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Art War! A Vigilante Battles Zabar’s Over a Banksy

Jul 14, 2023

By Naaman Zhou

Andrew Janoff, a thirty-five-year-old e-commerce manager who lives on the Upper West Side, spent much of last year in a neighborhood dispute with Zabar's, the venerable appetizing store on Broadway. That's his version. When asked about Janoff, Scott Goldshine, the general manager of Zabar's, said, "I don't know who he is."

It's an art-related dustup. On West Seventy-ninth Street, on the wall of a former Designer Shoe Warehouse, a block south of Zabar's, is a stencil by the British street artist Banksy. Known as the Zabar's Banksy, it is likely the last remaining public Banksy in New York, created during the artist's monthlong residency, in 2013. The other few dozen New York Banksys have been variously covered over, defaced, sealed in private collections, or auctioned off.

One evening last summer, Janoff crouched by the stencil, which shows a small boy wielding a sledgehammer, then affixed a piece of tape bearing his name to the wall. His aim? Recognition. His work? He’d been cleaning the painting.

For the past ten years, Zabar's has taken credit for guarding the Banksy from vandalism and the N.Y.P.D.'s "graffiti squad." Saul Zabar and his brother Stanley, the business's two patriarchs, had it covered with a pane of plexiglass the day it was discovered. Staff put a sign above the art: "Help ZABAR’S save this Banksy." One day last year, a new name appeared: "Help ANDREW JANOFF save this Banksy."

"They don't deserve to have their name on there, because they’re not cleaning it," Janoff said, over a smoothie at a local café. For months, he said, he had noticed a series of graffiti tags on the Banksy's plexiglass. He repeatedly wiped them away, using a rag and Goof Off. Each time, he replaced "ZABAR’S," on the sign, with "ANDREW JANOFF."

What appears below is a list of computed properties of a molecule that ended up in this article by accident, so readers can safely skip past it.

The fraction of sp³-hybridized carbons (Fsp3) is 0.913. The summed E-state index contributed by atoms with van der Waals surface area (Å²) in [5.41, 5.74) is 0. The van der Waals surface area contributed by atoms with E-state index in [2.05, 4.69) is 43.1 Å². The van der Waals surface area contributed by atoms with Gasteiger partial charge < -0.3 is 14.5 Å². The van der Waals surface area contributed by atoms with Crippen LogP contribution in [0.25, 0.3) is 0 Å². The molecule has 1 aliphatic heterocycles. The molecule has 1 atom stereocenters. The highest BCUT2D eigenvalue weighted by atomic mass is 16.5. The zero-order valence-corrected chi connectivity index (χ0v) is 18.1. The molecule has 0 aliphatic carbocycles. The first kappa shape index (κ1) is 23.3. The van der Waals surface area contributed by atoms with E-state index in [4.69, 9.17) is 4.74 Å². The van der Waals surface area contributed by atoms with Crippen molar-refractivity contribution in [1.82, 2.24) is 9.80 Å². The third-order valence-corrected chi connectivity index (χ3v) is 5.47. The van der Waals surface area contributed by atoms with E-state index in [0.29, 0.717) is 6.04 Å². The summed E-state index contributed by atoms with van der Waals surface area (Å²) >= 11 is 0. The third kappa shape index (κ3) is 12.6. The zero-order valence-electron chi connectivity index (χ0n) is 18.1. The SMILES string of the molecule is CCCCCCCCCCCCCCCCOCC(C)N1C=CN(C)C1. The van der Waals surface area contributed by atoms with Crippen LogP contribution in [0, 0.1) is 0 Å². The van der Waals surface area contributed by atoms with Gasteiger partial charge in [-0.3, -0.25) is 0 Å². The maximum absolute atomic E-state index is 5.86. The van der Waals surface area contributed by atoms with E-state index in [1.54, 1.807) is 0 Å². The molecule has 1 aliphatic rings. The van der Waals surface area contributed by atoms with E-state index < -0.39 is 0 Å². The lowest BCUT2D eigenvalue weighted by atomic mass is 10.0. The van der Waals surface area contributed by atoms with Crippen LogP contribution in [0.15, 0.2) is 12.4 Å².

"Zabar's has abandoned it," Janoff said. "Credit should go to where credit is due. So that should be me."

Zabar's staff disagree. "We clean it," Goldshine said. "Do we clean it twenty times a year? No."

The Zabar's Banksy has come to mildly dominate Janoff's life. He has brought the issue to the attention of Willie Zabar—Stanley's grandson—whom he met at an event for an Instagram account called @oldjewishmen. Janoff, who claims to have the world's largest Jewish-bobblehead collection, was there on a date. "He told me that he would take care of it," Janoff recalled.

It was not taken care of—at least, not to Janoff's liking. And there was no second date. Janoff avoided shopping at Zabar's. "I’m not even a lox fan," he said. "So I’m not even missing out there."

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Goldshine, who fields complaints, isn't worried. "If somebody tells me the rye bread has got too much salt, or the Banksy picture is being defaced, we look at everything," he said. "That's why we’re still in business after ninety years."

Often, when visiting the Banksy, Janoff would find that his name had been removed. He utilized a three-step restoration process: first, a piece of blue tape, with his name on it; then a strip of white paper, also bearing his name; then clear packing tape over that.

One day, two pedestrians caught him. One carried a Zabar's bag; the other was about to snap a photo of the Banksy.

"Take that down," the photo-taker, whose name was Margo, told him. "We’re not here to take a picture of Andrew Janoff—we’re here to take a picture of the Zabar's."

"Why would you want Zabar's in there if they’re not actually cleaning it?" Janoff asked.

"You’re cleaning a piece of plastic, man," Margo said. "It's like the Empire State Building. The guys who wash the windows don't change the name to, you know, the Jakowski State Building."

Janoff moved aside, and the pair posed under the word "ZABAR’S." "Just so you know, your picture isn't truthful!" he yelled as they walked away.

Recently, a breakthrough came in the form of pastry. Janoff met another Zabar's manager, David Tait, who was more receptive. Tait assured him that they would look after the Banksy, thanked Janoff for his work, and, Janoff said, gave him a chocolate babka. (Tait denies giving the babka.) "I was glad I finally spoke to someone more official, who took me seriously and understood branding," Janoff said.

Janoff is now shopping at Zabar's again. The Banksy is clean. "It admittedly looks better without my name on it," he said. "That was only put there for justice purposes." But he still accosts passersby who take pictures of it. "I tell them that, although they are reading ‘Protected by Zabar's,’ it's actually me who is protecting it," he said. Then he shows them a photo of him with his cleaning supplies. ♦